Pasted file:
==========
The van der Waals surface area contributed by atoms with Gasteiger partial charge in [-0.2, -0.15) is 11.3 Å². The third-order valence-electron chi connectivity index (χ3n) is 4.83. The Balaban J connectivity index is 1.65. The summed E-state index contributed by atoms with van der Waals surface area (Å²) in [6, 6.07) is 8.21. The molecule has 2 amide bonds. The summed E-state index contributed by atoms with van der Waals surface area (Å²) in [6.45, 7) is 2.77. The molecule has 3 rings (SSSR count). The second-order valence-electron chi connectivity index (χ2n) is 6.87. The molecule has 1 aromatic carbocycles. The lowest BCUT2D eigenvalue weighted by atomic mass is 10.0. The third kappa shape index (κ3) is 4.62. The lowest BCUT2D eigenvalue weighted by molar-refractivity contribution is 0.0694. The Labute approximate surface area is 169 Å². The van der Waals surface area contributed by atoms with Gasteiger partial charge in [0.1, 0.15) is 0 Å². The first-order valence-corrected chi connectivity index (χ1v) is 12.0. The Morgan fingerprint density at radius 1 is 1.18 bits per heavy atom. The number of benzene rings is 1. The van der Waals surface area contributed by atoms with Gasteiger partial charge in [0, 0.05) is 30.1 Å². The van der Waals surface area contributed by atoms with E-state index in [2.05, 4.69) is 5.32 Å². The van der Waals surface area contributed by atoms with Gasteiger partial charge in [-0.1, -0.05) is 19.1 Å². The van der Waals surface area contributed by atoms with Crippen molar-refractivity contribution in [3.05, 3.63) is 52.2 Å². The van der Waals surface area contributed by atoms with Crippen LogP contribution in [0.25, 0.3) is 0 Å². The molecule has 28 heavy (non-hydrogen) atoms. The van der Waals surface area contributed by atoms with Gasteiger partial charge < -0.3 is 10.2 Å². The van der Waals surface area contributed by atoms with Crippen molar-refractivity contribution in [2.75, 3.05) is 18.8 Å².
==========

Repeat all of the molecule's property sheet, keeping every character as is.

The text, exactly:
The van der Waals surface area contributed by atoms with Gasteiger partial charge in [-0.2, -0.15) is 11.3 Å². The third-order valence-electron chi connectivity index (χ3n) is 4.83. The Balaban J connectivity index is 1.65. The summed E-state index contributed by atoms with van der Waals surface area (Å²) in [6, 6.07) is 8.21. The molecule has 2 amide bonds. The summed E-state index contributed by atoms with van der Waals surface area (Å²) in [6.45, 7) is 2.77. The molecule has 3 rings (SSSR count). The second-order valence-electron chi connectivity index (χ2n) is 6.87. The molecule has 1 aromatic carbocycles. The lowest BCUT2D eigenvalue weighted by atomic mass is 10.0. The third kappa shape index (κ3) is 4.62. The lowest BCUT2D eigenvalue weighted by molar-refractivity contribution is 0.0694. The Labute approximate surface area is 169 Å². The van der Waals surface area contributed by atoms with Gasteiger partial charge in [0.1, 0.15) is 0 Å². The first-order valence-corrected chi connectivity index (χ1v) is 12.0. The Morgan fingerprint density at radius 1 is 1.18 bits per heavy atom. The number of benzene rings is 1. The van der Waals surface area contributed by atoms with Gasteiger partial charge in [0, 0.05) is 30.1 Å². The van der Waals surface area contributed by atoms with E-state index in [2.05, 4.69) is 5.32 Å². The van der Waals surface area contributed by atoms with Gasteiger partial charge in [-0.1, -0.05) is 19.1 Å². The van der Waals surface area contributed by atoms with Crippen molar-refractivity contribution in [3.05, 3.63) is 52.2 Å². The van der Waals surface area contributed by atoms with Crippen LogP contribution in [0.25, 0.3) is 0 Å². The molecule has 28 heavy (non-hydrogen) atoms. The van der Waals surface area contributed by atoms with Gasteiger partial charge < -0.3 is 10.2 Å². The van der Waals surface area contributed by atoms with Crippen molar-refractivity contribution in [2.75, 3.05) is 18.8 Å².